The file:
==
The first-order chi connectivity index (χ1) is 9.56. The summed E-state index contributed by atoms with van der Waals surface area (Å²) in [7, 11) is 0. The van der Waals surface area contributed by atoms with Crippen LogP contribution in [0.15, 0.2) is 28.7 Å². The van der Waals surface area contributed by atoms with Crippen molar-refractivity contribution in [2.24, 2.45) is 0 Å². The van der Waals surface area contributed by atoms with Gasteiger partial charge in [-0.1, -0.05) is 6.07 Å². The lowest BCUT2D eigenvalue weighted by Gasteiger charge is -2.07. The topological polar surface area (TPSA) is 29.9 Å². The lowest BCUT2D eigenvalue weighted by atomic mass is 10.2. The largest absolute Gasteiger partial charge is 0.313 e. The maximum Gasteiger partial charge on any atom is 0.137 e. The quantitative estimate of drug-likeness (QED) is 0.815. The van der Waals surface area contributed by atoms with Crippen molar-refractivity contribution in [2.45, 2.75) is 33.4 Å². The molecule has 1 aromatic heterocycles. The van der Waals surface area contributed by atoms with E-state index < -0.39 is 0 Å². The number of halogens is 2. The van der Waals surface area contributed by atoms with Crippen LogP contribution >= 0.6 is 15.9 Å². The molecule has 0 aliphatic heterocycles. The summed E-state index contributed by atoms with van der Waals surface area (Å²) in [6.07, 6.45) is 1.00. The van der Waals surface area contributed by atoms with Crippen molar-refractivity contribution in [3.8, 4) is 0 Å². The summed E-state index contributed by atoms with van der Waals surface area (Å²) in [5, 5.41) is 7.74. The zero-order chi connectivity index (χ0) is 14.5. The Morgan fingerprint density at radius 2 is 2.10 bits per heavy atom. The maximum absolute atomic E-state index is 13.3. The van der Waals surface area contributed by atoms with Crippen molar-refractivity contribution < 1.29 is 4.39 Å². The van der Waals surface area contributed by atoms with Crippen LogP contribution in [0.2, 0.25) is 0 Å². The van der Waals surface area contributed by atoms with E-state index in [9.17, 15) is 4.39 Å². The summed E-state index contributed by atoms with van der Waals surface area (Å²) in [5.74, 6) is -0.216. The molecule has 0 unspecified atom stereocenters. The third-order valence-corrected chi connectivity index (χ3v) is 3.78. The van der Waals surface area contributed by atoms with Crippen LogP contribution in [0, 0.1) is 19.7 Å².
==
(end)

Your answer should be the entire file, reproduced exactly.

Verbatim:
The first-order chi connectivity index (χ1) is 9.56. The summed E-state index contributed by atoms with van der Waals surface area (Å²) in [7, 11) is 0. The van der Waals surface area contributed by atoms with Crippen LogP contribution in [0.15, 0.2) is 28.7 Å². The van der Waals surface area contributed by atoms with Crippen molar-refractivity contribution in [2.24, 2.45) is 0 Å². The van der Waals surface area contributed by atoms with Gasteiger partial charge in [-0.1, -0.05) is 6.07 Å². The lowest BCUT2D eigenvalue weighted by Gasteiger charge is -2.07. The topological polar surface area (TPSA) is 29.9 Å². The lowest BCUT2D eigenvalue weighted by atomic mass is 10.2. The largest absolute Gasteiger partial charge is 0.313 e. The maximum Gasteiger partial charge on any atom is 0.137 e. The quantitative estimate of drug-likeness (QED) is 0.815. The van der Waals surface area contributed by atoms with Crippen molar-refractivity contribution in [2.45, 2.75) is 33.4 Å². The molecule has 1 aromatic heterocycles. The van der Waals surface area contributed by atoms with E-state index < -0.39 is 0 Å². The number of halogens is 2. The van der Waals surface area contributed by atoms with Crippen LogP contribution >= 0.6 is 15.9 Å². The molecule has 0 aliphatic heterocycles. The summed E-state index contributed by atoms with van der Waals surface area (Å²) in [6.07, 6.45) is 1.00. The van der Waals surface area contributed by atoms with Crippen molar-refractivity contribution in [3.8, 4) is 0 Å². The summed E-state index contributed by atoms with van der Waals surface area (Å²) in [5, 5.41) is 7.74. The zero-order chi connectivity index (χ0) is 14.5. The Morgan fingerprint density at radius 2 is 2.10 bits per heavy atom. The maximum absolute atomic E-state index is 13.3. The van der Waals surface area contributed by atoms with Crippen molar-refractivity contribution < 1.29 is 4.39 Å². The van der Waals surface area contributed by atoms with Crippen LogP contribution in [0.2, 0.25) is 0 Å². The van der Waals surface area contributed by atoms with E-state index in [9.17, 15) is 4.39 Å². The summed E-state index contributed by atoms with van der Waals surface area (Å²) in [5.74, 6) is -0.216. The molecule has 0 unspecified atom stereocenters. The third-order valence-corrected chi connectivity index (χ3v) is 3.78. The van der Waals surface area contributed by atoms with Crippen LogP contribution in [0, 0.1) is 19.7 Å².